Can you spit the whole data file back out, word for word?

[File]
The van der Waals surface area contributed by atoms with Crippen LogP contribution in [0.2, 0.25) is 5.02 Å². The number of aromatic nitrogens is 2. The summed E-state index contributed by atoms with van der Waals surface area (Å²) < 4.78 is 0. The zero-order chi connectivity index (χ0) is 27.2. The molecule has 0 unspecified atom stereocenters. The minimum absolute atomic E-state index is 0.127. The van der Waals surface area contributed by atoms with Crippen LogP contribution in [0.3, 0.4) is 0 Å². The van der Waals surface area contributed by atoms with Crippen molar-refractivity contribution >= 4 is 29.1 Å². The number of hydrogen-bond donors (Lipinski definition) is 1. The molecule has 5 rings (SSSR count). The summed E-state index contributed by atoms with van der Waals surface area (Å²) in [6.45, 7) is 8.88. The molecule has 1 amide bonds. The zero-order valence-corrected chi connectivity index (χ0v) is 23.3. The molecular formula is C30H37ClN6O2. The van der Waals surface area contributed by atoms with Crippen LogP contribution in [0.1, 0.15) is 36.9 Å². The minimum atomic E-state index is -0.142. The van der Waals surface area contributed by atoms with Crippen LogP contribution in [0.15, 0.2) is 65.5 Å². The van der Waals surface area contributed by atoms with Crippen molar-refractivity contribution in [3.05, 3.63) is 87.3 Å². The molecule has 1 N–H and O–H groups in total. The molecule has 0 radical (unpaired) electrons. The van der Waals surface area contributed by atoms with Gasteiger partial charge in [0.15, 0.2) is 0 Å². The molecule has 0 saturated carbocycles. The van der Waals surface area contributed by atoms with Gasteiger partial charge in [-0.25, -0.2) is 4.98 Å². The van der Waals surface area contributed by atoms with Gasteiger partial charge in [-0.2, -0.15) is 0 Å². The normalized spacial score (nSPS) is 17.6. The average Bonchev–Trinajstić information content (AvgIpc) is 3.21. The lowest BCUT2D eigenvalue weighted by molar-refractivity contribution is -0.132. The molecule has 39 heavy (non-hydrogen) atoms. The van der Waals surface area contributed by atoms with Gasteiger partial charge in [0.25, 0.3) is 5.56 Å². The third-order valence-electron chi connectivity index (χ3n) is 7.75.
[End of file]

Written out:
The van der Waals surface area contributed by atoms with Crippen LogP contribution in [0.2, 0.25) is 5.02 Å². The number of aromatic nitrogens is 2. The summed E-state index contributed by atoms with van der Waals surface area (Å²) < 4.78 is 0. The zero-order chi connectivity index (χ0) is 27.2. The molecule has 0 unspecified atom stereocenters. The minimum absolute atomic E-state index is 0.127. The van der Waals surface area contributed by atoms with Crippen LogP contribution in [0.3, 0.4) is 0 Å². The van der Waals surface area contributed by atoms with Crippen molar-refractivity contribution >= 4 is 29.1 Å². The number of hydrogen-bond donors (Lipinski definition) is 1. The molecule has 5 rings (SSSR count). The summed E-state index contributed by atoms with van der Waals surface area (Å²) in [6.45, 7) is 8.88. The molecule has 1 amide bonds. The zero-order valence-corrected chi connectivity index (χ0v) is 23.3. The molecular formula is C30H37ClN6O2. The van der Waals surface area contributed by atoms with Crippen LogP contribution in [0.1, 0.15) is 36.9 Å². The minimum atomic E-state index is -0.142. The van der Waals surface area contributed by atoms with Crippen LogP contribution in [0.15, 0.2) is 65.5 Å². The van der Waals surface area contributed by atoms with Crippen molar-refractivity contribution in [3.05, 3.63) is 87.3 Å². The molecule has 1 N–H and O–H groups in total. The molecule has 0 radical (unpaired) electrons. The van der Waals surface area contributed by atoms with Gasteiger partial charge in [0.15, 0.2) is 0 Å². The molecule has 0 saturated carbocycles. The van der Waals surface area contributed by atoms with Gasteiger partial charge in [-0.25, -0.2) is 4.98 Å². The van der Waals surface area contributed by atoms with Gasteiger partial charge in [-0.2, -0.15) is 0 Å². The normalized spacial score (nSPS) is 17.6. The average Bonchev–Trinajstić information content (AvgIpc) is 3.21. The lowest BCUT2D eigenvalue weighted by molar-refractivity contribution is -0.132. The molecule has 39 heavy (non-hydrogen) atoms. The van der Waals surface area contributed by atoms with Gasteiger partial charge in [0.25, 0.3) is 5.56 Å². The third-order valence-electron chi connectivity index (χ3n) is 7.75.